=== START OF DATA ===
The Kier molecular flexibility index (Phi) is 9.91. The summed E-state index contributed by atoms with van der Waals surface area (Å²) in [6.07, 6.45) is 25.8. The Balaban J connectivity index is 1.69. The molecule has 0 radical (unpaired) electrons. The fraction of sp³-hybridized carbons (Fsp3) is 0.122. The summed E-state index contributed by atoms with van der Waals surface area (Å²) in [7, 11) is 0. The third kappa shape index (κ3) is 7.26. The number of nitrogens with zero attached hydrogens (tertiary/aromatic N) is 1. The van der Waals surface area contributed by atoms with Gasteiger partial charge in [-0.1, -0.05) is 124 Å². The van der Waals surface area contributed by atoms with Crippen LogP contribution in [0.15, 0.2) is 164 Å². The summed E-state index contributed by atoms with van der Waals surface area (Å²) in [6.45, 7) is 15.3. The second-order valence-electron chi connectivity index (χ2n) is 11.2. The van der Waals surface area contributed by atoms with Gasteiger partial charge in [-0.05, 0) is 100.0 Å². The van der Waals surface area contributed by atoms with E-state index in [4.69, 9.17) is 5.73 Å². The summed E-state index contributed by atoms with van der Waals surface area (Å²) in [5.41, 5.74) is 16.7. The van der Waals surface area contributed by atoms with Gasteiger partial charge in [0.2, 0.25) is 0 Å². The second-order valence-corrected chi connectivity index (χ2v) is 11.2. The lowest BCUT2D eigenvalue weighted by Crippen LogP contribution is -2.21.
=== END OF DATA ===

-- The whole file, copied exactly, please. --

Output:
The Kier molecular flexibility index (Phi) is 9.91. The summed E-state index contributed by atoms with van der Waals surface area (Å²) in [6.07, 6.45) is 25.8. The Balaban J connectivity index is 1.69. The molecule has 0 radical (unpaired) electrons. The fraction of sp³-hybridized carbons (Fsp3) is 0.122. The summed E-state index contributed by atoms with van der Waals surface area (Å²) in [7, 11) is 0. The third kappa shape index (κ3) is 7.26. The number of nitrogens with zero attached hydrogens (tertiary/aromatic N) is 1. The van der Waals surface area contributed by atoms with Gasteiger partial charge in [-0.1, -0.05) is 124 Å². The van der Waals surface area contributed by atoms with Crippen LogP contribution in [0.15, 0.2) is 164 Å². The summed E-state index contributed by atoms with van der Waals surface area (Å²) in [6.45, 7) is 15.3. The second-order valence-electron chi connectivity index (χ2n) is 11.2. The van der Waals surface area contributed by atoms with Gasteiger partial charge in [-0.05, 0) is 100.0 Å². The van der Waals surface area contributed by atoms with E-state index in [4.69, 9.17) is 5.73 Å². The summed E-state index contributed by atoms with van der Waals surface area (Å²) in [5.41, 5.74) is 16.7. The van der Waals surface area contributed by atoms with Gasteiger partial charge in [0.2, 0.25) is 0 Å². The second-order valence-corrected chi connectivity index (χ2v) is 11.2. The lowest BCUT2D eigenvalue weighted by Crippen LogP contribution is -2.21.